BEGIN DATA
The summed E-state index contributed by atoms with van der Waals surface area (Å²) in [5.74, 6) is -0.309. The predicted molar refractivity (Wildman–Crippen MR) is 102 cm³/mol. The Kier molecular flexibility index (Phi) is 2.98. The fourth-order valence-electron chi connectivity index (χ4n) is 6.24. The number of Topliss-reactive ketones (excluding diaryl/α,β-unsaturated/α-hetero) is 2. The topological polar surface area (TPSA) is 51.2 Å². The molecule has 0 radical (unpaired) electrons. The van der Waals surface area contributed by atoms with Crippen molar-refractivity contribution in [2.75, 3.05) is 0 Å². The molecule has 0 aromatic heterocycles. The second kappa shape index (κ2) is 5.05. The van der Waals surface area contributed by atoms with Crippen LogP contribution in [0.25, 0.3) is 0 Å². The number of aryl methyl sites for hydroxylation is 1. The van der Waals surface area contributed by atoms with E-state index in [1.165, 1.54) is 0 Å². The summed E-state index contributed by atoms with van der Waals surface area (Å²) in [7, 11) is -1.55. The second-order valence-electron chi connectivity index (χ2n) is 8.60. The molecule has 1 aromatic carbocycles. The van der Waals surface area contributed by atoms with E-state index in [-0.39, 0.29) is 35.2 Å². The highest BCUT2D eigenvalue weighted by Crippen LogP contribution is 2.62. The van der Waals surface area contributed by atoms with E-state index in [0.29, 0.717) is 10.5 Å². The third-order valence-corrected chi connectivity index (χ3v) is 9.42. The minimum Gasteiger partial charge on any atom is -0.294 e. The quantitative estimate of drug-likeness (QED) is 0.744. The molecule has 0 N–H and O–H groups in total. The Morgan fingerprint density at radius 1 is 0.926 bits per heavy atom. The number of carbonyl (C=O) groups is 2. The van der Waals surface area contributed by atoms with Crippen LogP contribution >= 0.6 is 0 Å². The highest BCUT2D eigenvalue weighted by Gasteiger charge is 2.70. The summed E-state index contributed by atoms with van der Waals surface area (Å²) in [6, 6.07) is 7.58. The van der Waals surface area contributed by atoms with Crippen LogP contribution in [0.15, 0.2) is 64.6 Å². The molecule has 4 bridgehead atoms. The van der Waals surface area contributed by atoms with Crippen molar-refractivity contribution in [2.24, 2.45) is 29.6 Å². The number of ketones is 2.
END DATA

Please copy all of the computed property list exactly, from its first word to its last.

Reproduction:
The summed E-state index contributed by atoms with van der Waals surface area (Å²) in [5.74, 6) is -0.309. The predicted molar refractivity (Wildman–Crippen MR) is 102 cm³/mol. The Kier molecular flexibility index (Phi) is 2.98. The fourth-order valence-electron chi connectivity index (χ4n) is 6.24. The number of Topliss-reactive ketones (excluding diaryl/α,β-unsaturated/α-hetero) is 2. The topological polar surface area (TPSA) is 51.2 Å². The molecule has 0 radical (unpaired) electrons. The van der Waals surface area contributed by atoms with Crippen molar-refractivity contribution in [2.75, 3.05) is 0 Å². The molecule has 0 aromatic heterocycles. The second kappa shape index (κ2) is 5.05. The van der Waals surface area contributed by atoms with Crippen LogP contribution in [0.25, 0.3) is 0 Å². The number of aryl methyl sites for hydroxylation is 1. The van der Waals surface area contributed by atoms with E-state index in [1.165, 1.54) is 0 Å². The summed E-state index contributed by atoms with van der Waals surface area (Å²) in [7, 11) is -1.55. The second-order valence-electron chi connectivity index (χ2n) is 8.60. The molecule has 1 aromatic carbocycles. The van der Waals surface area contributed by atoms with E-state index in [-0.39, 0.29) is 35.2 Å². The highest BCUT2D eigenvalue weighted by Crippen LogP contribution is 2.62. The van der Waals surface area contributed by atoms with E-state index in [0.29, 0.717) is 10.5 Å². The third-order valence-corrected chi connectivity index (χ3v) is 9.42. The minimum Gasteiger partial charge on any atom is -0.294 e. The quantitative estimate of drug-likeness (QED) is 0.744. The molecule has 0 N–H and O–H groups in total. The Morgan fingerprint density at radius 1 is 0.926 bits per heavy atom. The number of carbonyl (C=O) groups is 2. The van der Waals surface area contributed by atoms with Crippen LogP contribution >= 0.6 is 0 Å². The highest BCUT2D eigenvalue weighted by Gasteiger charge is 2.70. The summed E-state index contributed by atoms with van der Waals surface area (Å²) in [6, 6.07) is 7.58. The van der Waals surface area contributed by atoms with Crippen LogP contribution in [0.15, 0.2) is 64.6 Å². The molecule has 4 bridgehead atoms. The van der Waals surface area contributed by atoms with Crippen molar-refractivity contribution in [2.24, 2.45) is 29.6 Å². The number of ketones is 2.